Customer Hall of Fame
By: Patrick Maguire
Book Chapter: Customer Hall of Fame
Before I start a new post, I’d like to thank all of you who responded to the Q&A that ran in the Boston Globe Magazine last Sunday featuring my blog. Your emails, voicemails, texts and comments on my blog reinforce why we need to carry forward the message and mission of this blog and book. I am grateful for your feedback and participation.
‘Tis the season… It’s time to hear about the good. While gathering research and stories for my book, I realized that in order to provide a good balance, I had to shine the spotlight on the good customers and people, as well as the bad. If we’re going to expose all of the impossible people, we also need to acknowledge and celebrate the people who just ’act right’, as well as those who go above and beyond and restore your faith in humanity.
I was amazed that the domain names ‘customer hall of shame’ and ‘customer hall of fame’ were still available when I purchased them a few years ago. I was equally surprised that ‘server hall of fame’ and ‘server hall of shame’ were available when I bought them last week. All of these domains will be used to gather your stories, and to highlight the good and bad on both sides of the service equation.
Question #14 on the questionnaire for the book reads as follows: Please share your stories from the best customers you have ever had. Nominees for the “Customer Hall of Fame.” (Please email me if you would like a copy of the questionnaire that I am using to gather research.) Here are a few samples:
Submitted by Aaron Adler, owner of Appraisals Unlimited, the largest residential appraisal company in New England, located in Needham, MA. (I’ve enjoyed a great professional relationship with Aaron and his team the last 12 years that I have been in the residential mortgage business.);
The owner of a local mortgage company that I do business with hosted a charity golf event several years ago at a country club on the south shore of Boston. After several hours of playing 18 holes of golf, many of the people were feeling loose from drinking while golfing. As we all know after imbibing alcohol, some people get nasty, some people get sloppy, and some people remain true to themselves. While the host was speaking to the raucous group and thanking them for their charitable contributions, a busboy walking right in front of him dropped a tray full of dirty dishes and glasses that made a mess and a lot of noise as they crashed to the floor. Rather than make fun of the busboy and get a laugh from the inebriated crowd, the speaker stopped and spent at least five minutes helping the busboy clean things up. He then went back to the podium and continued on without a mention of what just happened. I was very impressed to say the least that a CEO took the time to help the busboy and make no big deal about it.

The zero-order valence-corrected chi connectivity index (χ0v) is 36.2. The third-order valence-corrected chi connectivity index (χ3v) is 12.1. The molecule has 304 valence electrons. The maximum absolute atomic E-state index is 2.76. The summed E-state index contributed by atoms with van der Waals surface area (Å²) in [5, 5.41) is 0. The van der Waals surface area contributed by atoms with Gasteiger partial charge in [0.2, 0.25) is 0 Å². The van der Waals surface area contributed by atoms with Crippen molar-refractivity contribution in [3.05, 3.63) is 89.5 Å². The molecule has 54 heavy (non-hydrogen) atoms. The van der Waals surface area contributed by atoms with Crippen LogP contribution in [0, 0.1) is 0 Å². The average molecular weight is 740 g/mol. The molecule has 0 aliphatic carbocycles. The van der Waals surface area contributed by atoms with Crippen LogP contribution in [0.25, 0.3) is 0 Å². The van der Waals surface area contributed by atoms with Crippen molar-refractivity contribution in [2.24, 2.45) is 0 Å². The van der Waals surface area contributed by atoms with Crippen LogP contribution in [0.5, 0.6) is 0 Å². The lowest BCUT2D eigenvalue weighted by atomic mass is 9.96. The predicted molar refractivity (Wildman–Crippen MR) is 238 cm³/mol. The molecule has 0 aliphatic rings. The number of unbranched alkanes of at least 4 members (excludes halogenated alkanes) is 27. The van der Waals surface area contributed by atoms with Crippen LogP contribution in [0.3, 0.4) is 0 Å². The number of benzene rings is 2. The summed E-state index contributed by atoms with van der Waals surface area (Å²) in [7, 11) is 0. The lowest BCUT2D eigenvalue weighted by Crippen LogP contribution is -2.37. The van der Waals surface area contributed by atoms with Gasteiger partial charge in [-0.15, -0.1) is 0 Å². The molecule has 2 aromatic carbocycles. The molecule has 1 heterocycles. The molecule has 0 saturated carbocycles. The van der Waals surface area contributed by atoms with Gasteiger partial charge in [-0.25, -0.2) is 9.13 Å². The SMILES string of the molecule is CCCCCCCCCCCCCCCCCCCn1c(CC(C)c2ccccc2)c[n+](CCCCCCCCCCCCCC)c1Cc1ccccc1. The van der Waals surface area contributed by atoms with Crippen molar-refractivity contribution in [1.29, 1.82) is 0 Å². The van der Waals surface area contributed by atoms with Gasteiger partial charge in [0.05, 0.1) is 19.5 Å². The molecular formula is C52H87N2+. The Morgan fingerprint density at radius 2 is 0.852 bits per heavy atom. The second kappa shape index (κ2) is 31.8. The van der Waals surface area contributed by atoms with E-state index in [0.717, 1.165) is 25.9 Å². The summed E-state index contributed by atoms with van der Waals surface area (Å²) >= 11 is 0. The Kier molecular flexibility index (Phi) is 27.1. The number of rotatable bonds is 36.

Submitted by Ginger D., 24-years of service industry experience:
I was an account manager at an electronics company when my mom was diagnosed with terminal cancer. I did my best to not allow it to affect my “work face” but one day, one of my favorite clients gently inquired. I told her in very brief terms what was going on, but assured her that it wouldn’t affect the quality of service they would receive. She assured me that they weren’t concerned about my performance, just my well-being. About a week later, I received a small box from her. In it was a card for my mom, and a rental card for 20 movies from our local movie store. I had mentioned that I was renting armloads of movies for my mom to watch during her bedrest.
Please share your stories and nominees for the Customer Hall of Fame.